Ten Wrongs Don’t Make a Writer

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How to Avoid the Top Ten Fatal Flaws in Fiction

By Kathleen Y’Barbo

It is not yet 2019, but it won’t be long until we’re several weeks—or months into the new year, the time when New Year’s resolutions begin to lose their shine and some of us begin to wonder if we should have resolved NOT to make any resolutions. But what if your resolution was to finish a book? Keep that one, please! ACFW has so many great options for helping you along.

But what if your resolution is to take your finished novel and finally dip your toe into the waters of seeking publication? Good for you!! Perhaps you ore going indie or already have an editor or agent interested, but want to be sure you’ve done all you can to polish that book before you send it out. Even better!

Before you release your book into the wild, you will want to be absolutely certain your manuscript sparkles. You know what you need to do. Now let’s look at a few don’ts. My top 10 don’ts to be specific:

  1. Don’t forget Whose story it is. Pray before you begin and give it all to Him from the plotting to the craft to the time it takes to achieve your writing goals. Do the hard work of writing before you start contemplating selling. If you’re called to write, let Him see to the rest. Not to write could be disobedience.
  1. Don’t lecture. This is a novel, not a textbook or a sermon. Know what you want the reader to take away from the story and weave it in gently.
  1. Don’t warm up your engines or describe sunsets. Start with the action. Hook the editor or you’ll never get the chance to hook the reader.
  1. Don’t fail to make the viewpoint clear. Learn POV and do not head hop. Think of looking through a camera lens. You can see what it sees and hear what the microphone hears but you cannot do more than that. Your POV character can guess what someone thinks but cannot know it.
  1. Don’t tell, show. Your reader wants to see the action, not hear about it after the fact. Stay in the moment as much as possible or you’ll stall the action, especially in the first chapter.
  1. Don’t be afraid to say ‘said’. Leave the barking for the pets. ‘Nuff said.
  1. Don’t assume. Look it up! Be sure of your sources and mindful of the Rule of 3s: If three sources agree, use the fact.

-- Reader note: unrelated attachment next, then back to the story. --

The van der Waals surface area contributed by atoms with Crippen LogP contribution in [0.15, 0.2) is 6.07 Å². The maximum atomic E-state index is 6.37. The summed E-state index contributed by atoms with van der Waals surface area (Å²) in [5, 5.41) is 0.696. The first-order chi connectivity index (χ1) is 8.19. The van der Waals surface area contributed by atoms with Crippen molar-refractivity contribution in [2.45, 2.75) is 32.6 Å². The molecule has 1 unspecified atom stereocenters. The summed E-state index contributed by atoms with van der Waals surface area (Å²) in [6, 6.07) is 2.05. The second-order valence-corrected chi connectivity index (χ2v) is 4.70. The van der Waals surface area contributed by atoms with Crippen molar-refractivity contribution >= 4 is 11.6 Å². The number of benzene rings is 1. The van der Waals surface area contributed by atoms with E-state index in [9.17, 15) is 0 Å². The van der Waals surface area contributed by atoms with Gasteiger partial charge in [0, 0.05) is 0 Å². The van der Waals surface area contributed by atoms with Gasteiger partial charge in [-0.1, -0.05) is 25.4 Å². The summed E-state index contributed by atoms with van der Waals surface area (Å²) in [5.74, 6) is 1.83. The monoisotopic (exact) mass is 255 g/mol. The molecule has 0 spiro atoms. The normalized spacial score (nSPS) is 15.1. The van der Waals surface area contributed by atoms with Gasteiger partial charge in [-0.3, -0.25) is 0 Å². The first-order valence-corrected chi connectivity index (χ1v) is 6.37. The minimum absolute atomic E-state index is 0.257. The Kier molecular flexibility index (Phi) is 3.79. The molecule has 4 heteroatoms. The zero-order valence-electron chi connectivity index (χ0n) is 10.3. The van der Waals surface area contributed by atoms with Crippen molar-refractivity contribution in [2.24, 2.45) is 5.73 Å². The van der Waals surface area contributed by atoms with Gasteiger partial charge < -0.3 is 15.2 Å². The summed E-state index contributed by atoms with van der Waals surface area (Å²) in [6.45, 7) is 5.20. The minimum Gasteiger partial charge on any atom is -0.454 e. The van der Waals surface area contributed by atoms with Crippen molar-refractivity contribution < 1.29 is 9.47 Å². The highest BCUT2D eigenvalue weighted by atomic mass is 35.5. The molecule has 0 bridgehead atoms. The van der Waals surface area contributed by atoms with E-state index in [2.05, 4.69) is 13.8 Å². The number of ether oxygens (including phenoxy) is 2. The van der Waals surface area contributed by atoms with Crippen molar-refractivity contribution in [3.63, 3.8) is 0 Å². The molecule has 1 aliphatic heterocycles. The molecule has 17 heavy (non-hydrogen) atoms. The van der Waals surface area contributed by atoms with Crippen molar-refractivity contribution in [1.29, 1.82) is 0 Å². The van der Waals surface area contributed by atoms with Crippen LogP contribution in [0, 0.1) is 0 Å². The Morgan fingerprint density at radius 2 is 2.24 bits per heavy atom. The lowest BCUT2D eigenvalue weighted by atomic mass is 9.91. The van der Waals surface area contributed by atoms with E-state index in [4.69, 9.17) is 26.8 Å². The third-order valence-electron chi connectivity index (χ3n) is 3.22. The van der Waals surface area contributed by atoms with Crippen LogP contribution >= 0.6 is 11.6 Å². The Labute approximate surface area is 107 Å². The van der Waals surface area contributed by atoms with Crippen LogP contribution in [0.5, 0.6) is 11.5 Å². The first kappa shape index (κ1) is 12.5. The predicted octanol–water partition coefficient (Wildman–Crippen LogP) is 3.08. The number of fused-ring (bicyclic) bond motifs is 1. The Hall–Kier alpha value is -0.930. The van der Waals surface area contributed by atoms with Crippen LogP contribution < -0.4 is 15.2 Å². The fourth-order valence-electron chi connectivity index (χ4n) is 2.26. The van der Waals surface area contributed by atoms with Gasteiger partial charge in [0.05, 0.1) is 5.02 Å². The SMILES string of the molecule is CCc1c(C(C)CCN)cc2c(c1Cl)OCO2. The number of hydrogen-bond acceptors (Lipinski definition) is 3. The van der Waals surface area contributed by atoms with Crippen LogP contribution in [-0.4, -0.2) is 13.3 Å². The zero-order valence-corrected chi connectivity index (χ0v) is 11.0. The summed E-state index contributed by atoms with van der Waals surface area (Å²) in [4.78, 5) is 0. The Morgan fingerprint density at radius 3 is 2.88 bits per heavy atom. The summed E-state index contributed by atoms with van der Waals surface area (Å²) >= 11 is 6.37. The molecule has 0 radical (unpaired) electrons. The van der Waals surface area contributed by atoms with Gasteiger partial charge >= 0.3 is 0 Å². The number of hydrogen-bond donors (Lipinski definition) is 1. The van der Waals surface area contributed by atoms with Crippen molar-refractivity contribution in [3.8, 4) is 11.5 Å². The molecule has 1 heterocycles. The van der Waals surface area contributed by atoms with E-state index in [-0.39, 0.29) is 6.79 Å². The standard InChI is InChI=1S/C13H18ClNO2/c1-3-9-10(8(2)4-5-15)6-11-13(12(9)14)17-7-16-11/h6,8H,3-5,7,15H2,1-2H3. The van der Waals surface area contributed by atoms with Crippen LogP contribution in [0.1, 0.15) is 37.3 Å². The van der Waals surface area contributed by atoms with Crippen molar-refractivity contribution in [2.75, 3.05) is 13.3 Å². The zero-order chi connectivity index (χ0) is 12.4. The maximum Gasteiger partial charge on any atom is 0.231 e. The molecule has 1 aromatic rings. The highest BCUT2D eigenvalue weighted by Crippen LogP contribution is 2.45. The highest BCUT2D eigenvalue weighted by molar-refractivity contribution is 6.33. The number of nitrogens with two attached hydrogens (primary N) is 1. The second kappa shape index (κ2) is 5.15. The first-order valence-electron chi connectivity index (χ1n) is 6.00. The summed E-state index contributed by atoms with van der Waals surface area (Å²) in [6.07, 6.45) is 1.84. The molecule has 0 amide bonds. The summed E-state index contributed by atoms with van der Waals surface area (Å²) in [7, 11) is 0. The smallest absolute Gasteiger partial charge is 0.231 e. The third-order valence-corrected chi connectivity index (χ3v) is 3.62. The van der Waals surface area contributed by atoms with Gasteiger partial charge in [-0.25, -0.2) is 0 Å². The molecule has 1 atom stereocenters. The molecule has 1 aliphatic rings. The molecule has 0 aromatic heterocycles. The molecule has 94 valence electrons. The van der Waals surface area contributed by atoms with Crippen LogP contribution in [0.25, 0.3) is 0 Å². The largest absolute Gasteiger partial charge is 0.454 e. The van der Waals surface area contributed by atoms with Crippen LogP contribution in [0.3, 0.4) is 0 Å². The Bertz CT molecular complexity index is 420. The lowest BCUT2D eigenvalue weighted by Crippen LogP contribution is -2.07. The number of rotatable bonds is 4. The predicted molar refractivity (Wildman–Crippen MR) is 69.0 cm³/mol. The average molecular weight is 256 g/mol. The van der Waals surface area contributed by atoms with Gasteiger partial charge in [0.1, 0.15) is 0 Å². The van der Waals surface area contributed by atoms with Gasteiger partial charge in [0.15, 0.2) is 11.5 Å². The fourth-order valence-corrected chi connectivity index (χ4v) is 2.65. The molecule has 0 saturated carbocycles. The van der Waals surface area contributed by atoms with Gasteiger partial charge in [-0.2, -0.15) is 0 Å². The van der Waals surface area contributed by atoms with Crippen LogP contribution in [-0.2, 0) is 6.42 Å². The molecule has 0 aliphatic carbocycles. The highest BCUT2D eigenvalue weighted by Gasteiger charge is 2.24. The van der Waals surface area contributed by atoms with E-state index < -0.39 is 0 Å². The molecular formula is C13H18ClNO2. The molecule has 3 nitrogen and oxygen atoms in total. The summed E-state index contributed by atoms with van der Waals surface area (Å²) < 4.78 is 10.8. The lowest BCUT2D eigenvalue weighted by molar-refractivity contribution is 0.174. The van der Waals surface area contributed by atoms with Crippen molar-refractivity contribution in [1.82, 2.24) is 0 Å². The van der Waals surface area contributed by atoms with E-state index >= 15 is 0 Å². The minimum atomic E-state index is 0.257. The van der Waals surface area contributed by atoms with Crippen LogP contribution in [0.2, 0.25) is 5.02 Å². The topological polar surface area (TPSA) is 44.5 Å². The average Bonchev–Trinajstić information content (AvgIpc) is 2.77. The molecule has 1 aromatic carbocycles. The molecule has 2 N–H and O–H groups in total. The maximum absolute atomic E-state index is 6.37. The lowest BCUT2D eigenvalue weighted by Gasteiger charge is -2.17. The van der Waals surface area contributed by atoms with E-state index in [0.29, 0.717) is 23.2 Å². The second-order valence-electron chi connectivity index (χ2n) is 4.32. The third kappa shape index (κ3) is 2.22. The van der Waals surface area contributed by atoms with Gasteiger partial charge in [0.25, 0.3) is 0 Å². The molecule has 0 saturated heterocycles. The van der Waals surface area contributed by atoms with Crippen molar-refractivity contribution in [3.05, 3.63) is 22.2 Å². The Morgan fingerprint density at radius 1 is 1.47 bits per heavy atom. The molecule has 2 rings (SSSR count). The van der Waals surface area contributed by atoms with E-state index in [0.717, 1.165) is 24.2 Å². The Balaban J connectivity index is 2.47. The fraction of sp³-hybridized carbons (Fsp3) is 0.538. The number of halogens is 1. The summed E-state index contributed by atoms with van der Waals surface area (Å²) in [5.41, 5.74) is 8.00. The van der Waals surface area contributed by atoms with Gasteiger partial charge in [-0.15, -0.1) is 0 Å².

1. Don’t stop too soon. Learn self-editing. Give the editor/agent your best work, and give the reader a good satisfying ending.
  1. Don’t ignore professional advice. Have a teachable spirit. Learn to whom you should listen. Learning that your skills as a writer can ALWAYS be improved is possibly the most important thing you can learn. Oh, but there is always more to learn. I’m very near to having 100 books published traditionally and I am still learning, still buying craft books, and still looking to improve.
  1. Don’t give up! In the words of the hymnist, “Failure Isn’t Final.” Rejection is just redirection. Even if you wander 40 years, rest assured you won’t be wandering alone and God will drop just enough manna for each day’s needs. Want an example? My most memorable failure, a book-of-my-heart that I took a year to research write—and if you know me that is a LONG time because I can write a full-length novel in a week—was rejected by every publisher back in the early 2000s (no possibility of indie then). Fast forward to 2018 when the book, The Pirate Bride, made the bestseller list. Not only that but the sequel, The Alamo Bride, releases in 2019 and other books with descendants of those characters are in the works.

So make your resolutions, but above all finish that book!! And Happy 2019, Y’all!

Make your resolutions, but above all finish that book!! And Happy 2019, Y’all! @KathleenYBarbo #ACFWBlogs #newyeargoals #amwriting Click To Tweet

Bestselling author Kathleen Y’Barbo, is a multiple Carol Award and RITA nominee with over million copies of her ninety plus books in print. A tenth-generation Texan and paralegal, her awards include Book of the Year and Readers Choice Award nominations from Romantic Times Magazine. Find out more at www.kathleenybarbo.com.




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